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Ajmal Shahzad's reverse-swing antics have justified his inclusion ahead of Ryan Sidebottom
June 5, 2010
One of England's stated aims for this series has been to expand their squad depth in order to find out about a few of their fringe players. With a busy year in store, Andy Flower wants to be able to select from outside his first XI without weakening the team, which is one of the reasons why they've taken the opportunity to give Paul Collingwood and Stuart Broad a rare break. However, there have been a few occasions, usually with Tamim Iqbal at the crease, when Flower may have had second thoughts.
Bangladesh were cruising along at five an over while Tamim and his sidekick Imrul Kayes were adding 126 for the first wicket, and suddenly England's 419 seemed far less imposing than it had done. Yet by the close the hosts were in a position to enforce the follow-on, although they are unlikely to take that route on a surface that will be even tougher to bat on come the fourth innings.
Regardless of opposition or conditions, taking 10 wickets in a session is a notable achievement and Graeme Swann, who claimed five of them, couldn't remember it happening before in his career. It was never really a doubt that hyper-confident Swann would relocate the mojo that went AWOL for a few days during his wicketless outing at Lord's. Of greater interest was the late effort of Ajmal Shahzad, who found devastating reverse swing at a nippy pace to cut through the lower order.
He has shown encouraging signs early in his England career and it confirms the importance of blooding him at this level, in preference to the tried-and-tested Ryan Sidebottom. Having seen the value of Finn's bounce at Lord's, they now know what Shahzad can do when given an older ball, and he blossomed after moving on from a nervous opening spell of six overs.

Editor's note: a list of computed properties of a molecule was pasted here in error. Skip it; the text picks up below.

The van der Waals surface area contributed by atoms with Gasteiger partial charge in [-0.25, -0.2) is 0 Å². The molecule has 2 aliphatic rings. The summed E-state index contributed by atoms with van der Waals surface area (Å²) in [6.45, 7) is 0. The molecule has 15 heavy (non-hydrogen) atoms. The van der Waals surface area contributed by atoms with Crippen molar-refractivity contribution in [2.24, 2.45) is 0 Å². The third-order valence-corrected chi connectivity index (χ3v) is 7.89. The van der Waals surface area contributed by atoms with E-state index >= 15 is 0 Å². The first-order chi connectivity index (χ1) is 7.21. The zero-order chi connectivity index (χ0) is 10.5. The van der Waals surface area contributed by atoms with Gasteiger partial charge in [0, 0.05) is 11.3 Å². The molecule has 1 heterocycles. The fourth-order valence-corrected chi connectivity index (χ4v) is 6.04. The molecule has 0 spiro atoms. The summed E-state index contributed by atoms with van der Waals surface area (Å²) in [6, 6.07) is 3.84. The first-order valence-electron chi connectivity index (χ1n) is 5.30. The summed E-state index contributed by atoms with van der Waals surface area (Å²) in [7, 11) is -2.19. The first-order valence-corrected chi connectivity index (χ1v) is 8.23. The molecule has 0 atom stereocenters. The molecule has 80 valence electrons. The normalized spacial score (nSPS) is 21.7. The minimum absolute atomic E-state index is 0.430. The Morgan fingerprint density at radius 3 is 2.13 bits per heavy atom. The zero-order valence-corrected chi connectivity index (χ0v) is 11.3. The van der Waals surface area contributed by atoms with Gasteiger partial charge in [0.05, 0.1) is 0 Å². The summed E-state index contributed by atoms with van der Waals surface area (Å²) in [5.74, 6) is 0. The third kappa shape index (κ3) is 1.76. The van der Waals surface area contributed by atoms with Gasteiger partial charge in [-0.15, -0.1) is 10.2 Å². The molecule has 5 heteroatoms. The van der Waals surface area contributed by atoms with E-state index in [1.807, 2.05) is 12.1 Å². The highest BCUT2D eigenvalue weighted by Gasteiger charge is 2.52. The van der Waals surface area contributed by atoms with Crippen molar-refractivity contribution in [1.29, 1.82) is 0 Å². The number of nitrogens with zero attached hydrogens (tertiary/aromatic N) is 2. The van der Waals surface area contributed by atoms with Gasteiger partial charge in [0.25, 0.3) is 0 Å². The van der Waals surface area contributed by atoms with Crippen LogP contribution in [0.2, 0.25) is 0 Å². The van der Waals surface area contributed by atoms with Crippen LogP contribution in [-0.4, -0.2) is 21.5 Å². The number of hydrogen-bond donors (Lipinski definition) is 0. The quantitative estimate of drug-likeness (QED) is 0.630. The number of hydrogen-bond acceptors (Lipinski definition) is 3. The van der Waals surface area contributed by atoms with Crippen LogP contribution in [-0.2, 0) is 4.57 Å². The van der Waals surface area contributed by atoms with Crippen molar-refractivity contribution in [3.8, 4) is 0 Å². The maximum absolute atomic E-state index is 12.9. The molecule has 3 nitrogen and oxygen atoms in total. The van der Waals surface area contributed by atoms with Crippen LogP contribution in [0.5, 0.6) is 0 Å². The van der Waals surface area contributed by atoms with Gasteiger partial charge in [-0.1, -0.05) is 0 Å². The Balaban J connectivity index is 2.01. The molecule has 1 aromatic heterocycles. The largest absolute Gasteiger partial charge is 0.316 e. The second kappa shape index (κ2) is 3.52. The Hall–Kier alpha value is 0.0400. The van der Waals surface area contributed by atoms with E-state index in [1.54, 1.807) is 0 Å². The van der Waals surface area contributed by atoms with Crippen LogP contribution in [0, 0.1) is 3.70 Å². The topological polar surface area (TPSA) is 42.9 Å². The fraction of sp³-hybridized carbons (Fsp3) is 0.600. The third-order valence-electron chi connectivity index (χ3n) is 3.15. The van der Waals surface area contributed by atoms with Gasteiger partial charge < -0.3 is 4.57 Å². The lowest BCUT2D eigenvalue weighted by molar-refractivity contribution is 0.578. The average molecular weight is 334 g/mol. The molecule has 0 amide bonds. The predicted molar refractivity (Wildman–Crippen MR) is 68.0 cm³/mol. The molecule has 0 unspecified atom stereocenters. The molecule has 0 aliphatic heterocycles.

He also seems to be fitting in well with Team England. "I thought I had a lot of enthusiasm before I meat Shaz," Swann said. "The politest way to say it is he's a loon. We were playing Top Trumps and I've never seen a man so excited at getting his Maserati card come round.
"He's like a big kid and he's enjoying every moment. He had nerves and I know what it's like before your first ball in Test cricket, you are like a jelly. He got his first spell out of the way and when we came back with the ball swinging he showed what he can do. I thought he was exceptional. He bowled fast and straight and even though it was at the lower order he did a fantastic job at mopping them up."
England have a habit of producing sessions in which they burst through the opposition in unexpected style. Old Trafford 2010 won't go down in folklore like The Oval or Durban in 2009 - and is unlikely to force the football World Cup off the back pages - but it was a spectacular turnaround after Tamim's second special innings.
The dramatic change of events came after tea, when England had sat down with their new bowling coach, David Saker, having been given something of a run-around. On one hand it's a worry that the initial plans went so awry, but on the other it's another feather in Saker's cap for his part in the turnaround. He played a significant role in the Twenty20 triumph and is looking a shrewd acquisition.
"At tea time things weren't great for us, but we have come to expect that from Bangladesh, and we regrouped at tea. We had a discussion with the bowling coach and came up with a plan that worked perfectly," said Swann. "We've seen over the last four consecutive Test matches that Tamim's a very destructive player and he was hitting it very sweetly. You always think you will have a chance sooner or later and it's very important you take it."
Swann followed Shakib Al Hasan by finding sharp turn allied with helpful bounce to banish the memories of his blank Test from Lord's. When England manage to induce panic in the ranks of their opponents, Swann is generally to be found at the centre of the action. After Finn had made an opening by removing Kayes, Swann finally collected his first wicket of the series when he removed Junaid Siddique.
"It's a relief to get your first wicket of the summer," he said. "To be honest at Lord's I'd rather have had a hole in the head than bowl on that. It wasn't an enjoyable 30 overs. When you drive home you think you have been a bit of a charlatan in that game so it's nice to have an impact. Hopefully I can do it again in the second [innings]."
It was also another milestone for England's Player of the Year as he claimed his first five-wicket haul on home soil after his previous six came around the globe from Trinidad to Centurion to Dhaka. "The others have all come away and you cherish them but to get one in England - and the dressing-room attendant has just said 'I have to put your name on the board now' - I'm delighted with that."
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